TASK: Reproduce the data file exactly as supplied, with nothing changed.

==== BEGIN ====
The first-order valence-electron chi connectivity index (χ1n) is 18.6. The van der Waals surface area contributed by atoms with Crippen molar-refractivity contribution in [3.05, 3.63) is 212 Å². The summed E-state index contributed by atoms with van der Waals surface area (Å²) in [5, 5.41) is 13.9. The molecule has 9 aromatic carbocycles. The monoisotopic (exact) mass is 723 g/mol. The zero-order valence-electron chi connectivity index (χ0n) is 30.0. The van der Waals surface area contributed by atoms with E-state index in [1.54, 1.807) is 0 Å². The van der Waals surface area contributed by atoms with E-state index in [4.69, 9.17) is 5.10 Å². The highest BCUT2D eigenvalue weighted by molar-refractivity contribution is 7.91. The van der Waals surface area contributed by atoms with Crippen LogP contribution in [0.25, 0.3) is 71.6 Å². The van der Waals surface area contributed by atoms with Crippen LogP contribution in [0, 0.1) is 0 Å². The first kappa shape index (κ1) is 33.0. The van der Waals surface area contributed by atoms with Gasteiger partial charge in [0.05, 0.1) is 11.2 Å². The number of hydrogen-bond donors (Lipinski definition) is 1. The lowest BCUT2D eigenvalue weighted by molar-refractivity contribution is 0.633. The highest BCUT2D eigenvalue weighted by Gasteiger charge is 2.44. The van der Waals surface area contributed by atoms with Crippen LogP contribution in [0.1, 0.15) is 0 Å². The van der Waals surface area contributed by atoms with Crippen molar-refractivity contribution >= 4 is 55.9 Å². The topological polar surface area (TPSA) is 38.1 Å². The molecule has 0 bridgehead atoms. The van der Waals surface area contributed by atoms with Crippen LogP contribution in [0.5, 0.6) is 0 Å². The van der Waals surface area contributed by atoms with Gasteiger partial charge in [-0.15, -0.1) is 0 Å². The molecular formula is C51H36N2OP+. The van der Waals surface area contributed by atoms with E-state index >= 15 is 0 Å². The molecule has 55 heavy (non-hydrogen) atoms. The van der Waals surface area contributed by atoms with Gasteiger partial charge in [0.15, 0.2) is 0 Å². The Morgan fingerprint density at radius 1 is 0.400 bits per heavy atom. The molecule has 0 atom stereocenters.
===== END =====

The first-order valence-electron chi connectivity index (χ1n) is 18.6. The van der Waals surface area contributed by atoms with Crippen molar-refractivity contribution in [3.05, 3.63) is 212 Å². The summed E-state index contributed by atoms with van der Waals surface area (Å²) in [5, 5.41) is 13.9. The molecule has 9 aromatic carbocycles. The monoisotopic (exact) mass is 723 g/mol. The zero-order valence-electron chi connectivity index (χ0n) is 30.0. The van der Waals surface area contributed by atoms with E-state index in [1.54, 1.807) is 0 Å². The van der Waals surface area contributed by atoms with E-state index in [4.69, 9.17) is 5.10 Å². The highest BCUT2D eigenvalue weighted by molar-refractivity contribution is 7.91. The van der Waals surface area contributed by atoms with Crippen LogP contribution in [0.25, 0.3) is 71.6 Å². The van der Waals surface area contributed by atoms with Crippen LogP contribution in [0, 0.1) is 0 Å². The first kappa shape index (κ1) is 33.0. The van der Waals surface area contributed by atoms with Gasteiger partial charge in [0.05, 0.1) is 11.2 Å². The number of hydrogen-bond donors (Lipinski definition) is 1. The lowest BCUT2D eigenvalue weighted by molar-refractivity contribution is 0.633. The highest BCUT2D eigenvalue weighted by Gasteiger charge is 2.44. The van der Waals surface area contributed by atoms with Crippen LogP contribution in [0.1, 0.15) is 0 Å². The van der Waals surface area contributed by atoms with Crippen molar-refractivity contribution >= 4 is 55.9 Å². The topological polar surface area (TPSA) is 38.1 Å². The molecule has 0 bridgehead atoms. The van der Waals surface area contributed by atoms with Crippen LogP contribution in [0.5, 0.6) is 0 Å². The van der Waals surface area contributed by atoms with Gasteiger partial charge in [-0.15, -0.1) is 0 Å². The molecular formula is C51H36N2OP+. The van der Waals surface area contributed by atoms with E-state index >= 15 is 0 Å². The molecule has 55 heavy (non-hydrogen) atoms. The van der Waals surface area contributed by atoms with Gasteiger partial charge in [0.15, 0.2) is 0 Å². The Morgan fingerprint density at radius 1 is 0.400 bits per heavy atom. The molecule has 0 atom stereocenters.